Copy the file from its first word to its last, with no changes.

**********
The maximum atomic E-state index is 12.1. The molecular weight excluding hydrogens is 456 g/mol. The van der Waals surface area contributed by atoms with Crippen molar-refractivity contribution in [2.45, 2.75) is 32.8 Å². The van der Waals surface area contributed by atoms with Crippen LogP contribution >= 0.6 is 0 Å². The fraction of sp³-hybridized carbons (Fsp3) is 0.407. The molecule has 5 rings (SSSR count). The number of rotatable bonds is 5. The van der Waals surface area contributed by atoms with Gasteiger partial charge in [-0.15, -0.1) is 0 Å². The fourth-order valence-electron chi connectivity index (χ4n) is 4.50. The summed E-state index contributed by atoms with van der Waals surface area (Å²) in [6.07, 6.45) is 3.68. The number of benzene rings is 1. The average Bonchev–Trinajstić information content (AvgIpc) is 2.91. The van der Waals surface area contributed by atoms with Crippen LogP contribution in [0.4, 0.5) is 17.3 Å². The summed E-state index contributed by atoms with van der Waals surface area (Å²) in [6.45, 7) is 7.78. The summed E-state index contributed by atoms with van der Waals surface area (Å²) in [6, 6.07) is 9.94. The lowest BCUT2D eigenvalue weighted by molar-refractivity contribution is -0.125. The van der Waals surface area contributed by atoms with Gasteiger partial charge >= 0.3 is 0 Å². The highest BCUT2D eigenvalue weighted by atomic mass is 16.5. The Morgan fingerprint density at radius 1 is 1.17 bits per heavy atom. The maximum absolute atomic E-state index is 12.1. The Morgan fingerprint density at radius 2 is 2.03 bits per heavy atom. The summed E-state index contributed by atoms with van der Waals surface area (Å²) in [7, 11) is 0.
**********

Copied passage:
The maximum atomic E-state index is 12.1. The molecular weight excluding hydrogens is 456 g/mol. The van der Waals surface area contributed by atoms with Crippen molar-refractivity contribution in [2.45, 2.75) is 32.8 Å². The van der Waals surface area contributed by atoms with Crippen LogP contribution >= 0.6 is 0 Å². The fraction of sp³-hybridized carbons (Fsp3) is 0.407. The molecule has 5 rings (SSSR count). The number of rotatable bonds is 5. The van der Waals surface area contributed by atoms with Gasteiger partial charge in [-0.15, -0.1) is 0 Å². The fourth-order valence-electron chi connectivity index (χ4n) is 4.50. The summed E-state index contributed by atoms with van der Waals surface area (Å²) in [6.07, 6.45) is 3.68. The number of benzene rings is 1. The average Bonchev–Trinajstić information content (AvgIpc) is 2.91. The van der Waals surface area contributed by atoms with Crippen LogP contribution in [0.4, 0.5) is 17.3 Å². The summed E-state index contributed by atoms with van der Waals surface area (Å²) in [6.45, 7) is 7.78. The summed E-state index contributed by atoms with van der Waals surface area (Å²) in [6, 6.07) is 9.94. The lowest BCUT2D eigenvalue weighted by molar-refractivity contribution is -0.125. The van der Waals surface area contributed by atoms with Gasteiger partial charge >= 0.3 is 0 Å². The highest BCUT2D eigenvalue weighted by atomic mass is 16.5. The Morgan fingerprint density at radius 1 is 1.17 bits per heavy atom. The maximum absolute atomic E-state index is 12.1. The Morgan fingerprint density at radius 2 is 2.03 bits per heavy atom. The summed E-state index contributed by atoms with van der Waals surface area (Å²) in [7, 11) is 0.